Happy Thanksgiving

If not for the determination of Sarah Hale, maybe we wouldn’t be stuffing ourselves, watching football and, um, actually giving thanks together, as a nation, today. It was she who wrote a letter to Abraham Lincoln urging him to call for a national day of thanksgiving.

From Sarah J. Hale to Abraham Lincoln*, September 28, 1863
Philadelphia, Sept. 28th 1863.
Permit me, as Editress of the “Lady’s Book”, to request a few minutes of your precious time, while laying before you a subject of deep interest to myself and — as I trust — even to the President of our Republic, of some importance. This subject is to have the day of our annual Thanksgiving made a National and fixed Union Festival.
You may have observed that, for some years past, there has been an increasing interest felt in our land to have the Thanksgiving held on the same day, in all the States; it now needs National recognition and authoritive fixation, only, to become permanently, an American custom and institution.
Enclosed are three papers (being printed these are easily read) which will make the idea and its progress clear and show also the popularity of the plan.
For the last fifteen years I have set forth this idea in the “Lady’s Book”, and placed the papers before the Governors of all the States and Territories — also I have sent these to our Ministers abroad, and our Missionaries to the heathen — and commanders in the Navy. From the recipients I have received, uniformly the most kind approval. Two of these letters, one from Governor (now General) Banks and one from Governor Morgan** are enclosed; both gentlemen as you will see, have nobly aided to bring about the desired Thanksgiving Union.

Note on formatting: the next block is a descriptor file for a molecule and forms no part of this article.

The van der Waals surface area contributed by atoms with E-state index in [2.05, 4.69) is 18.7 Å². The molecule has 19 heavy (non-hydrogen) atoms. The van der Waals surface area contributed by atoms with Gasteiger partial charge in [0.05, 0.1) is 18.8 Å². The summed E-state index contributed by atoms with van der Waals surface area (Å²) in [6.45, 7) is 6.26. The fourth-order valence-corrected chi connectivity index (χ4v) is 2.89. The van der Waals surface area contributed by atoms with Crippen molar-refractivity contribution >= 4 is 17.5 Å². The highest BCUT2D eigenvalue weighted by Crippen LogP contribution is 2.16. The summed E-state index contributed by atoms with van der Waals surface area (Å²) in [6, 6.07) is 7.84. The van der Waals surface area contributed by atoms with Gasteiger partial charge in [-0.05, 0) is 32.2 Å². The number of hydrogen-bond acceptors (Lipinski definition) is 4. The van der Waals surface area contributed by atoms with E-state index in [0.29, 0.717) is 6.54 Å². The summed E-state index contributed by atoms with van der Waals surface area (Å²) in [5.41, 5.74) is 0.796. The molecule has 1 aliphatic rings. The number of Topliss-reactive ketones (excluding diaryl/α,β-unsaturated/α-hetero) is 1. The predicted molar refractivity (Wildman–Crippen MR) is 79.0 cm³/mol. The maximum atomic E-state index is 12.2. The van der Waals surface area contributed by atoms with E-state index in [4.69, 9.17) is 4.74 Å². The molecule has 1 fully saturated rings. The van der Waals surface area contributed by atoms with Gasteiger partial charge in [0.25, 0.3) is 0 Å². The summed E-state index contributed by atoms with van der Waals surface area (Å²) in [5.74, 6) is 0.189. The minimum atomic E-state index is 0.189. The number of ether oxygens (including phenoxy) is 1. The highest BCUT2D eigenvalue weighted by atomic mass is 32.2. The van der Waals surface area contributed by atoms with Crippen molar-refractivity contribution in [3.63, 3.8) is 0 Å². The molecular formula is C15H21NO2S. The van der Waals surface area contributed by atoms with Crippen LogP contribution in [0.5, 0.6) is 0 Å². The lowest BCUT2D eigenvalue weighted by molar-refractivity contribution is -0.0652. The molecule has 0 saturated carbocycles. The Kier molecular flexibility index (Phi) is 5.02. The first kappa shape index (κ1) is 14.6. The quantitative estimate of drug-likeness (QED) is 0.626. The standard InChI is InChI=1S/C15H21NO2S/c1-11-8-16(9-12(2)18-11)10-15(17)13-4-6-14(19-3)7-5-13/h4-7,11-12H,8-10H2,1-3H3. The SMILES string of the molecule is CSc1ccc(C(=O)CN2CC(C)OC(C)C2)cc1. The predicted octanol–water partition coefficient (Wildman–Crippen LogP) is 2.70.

But I find there are obstacles not possible to be overcome without legislative aid — that each State should, by statute, make it obligatory on the Governor to appoint the last Thursday of November, annually, as Thanksgiving Day; — or, as this way would require years to be realized, it has ocurred to me that a proclamation from the President of the United States would be the best, surest and most fitting method of National appointment.
I have written to my friend, Hon. Wm. H. Seward, and requested him to confer with President Lincoln on this subject As the President of the United States has the power of appointments for the District of Columbia and the Territories; also for the Army and Navy and all American citizens abroad who claim protection from the U. S. Flag — could he not, with right as well as duty, issue his proclamation for a Day of National Thanksgiving for all the above classes of persons? And would it not be fitting and patriotic for him to appeal to the Governors of all the States, inviting and commending these to unite in issuing proclamations for the last Thursday in November as the Day of Thanksgiving for the people of each State? Thus the great Union Festival of America would be established.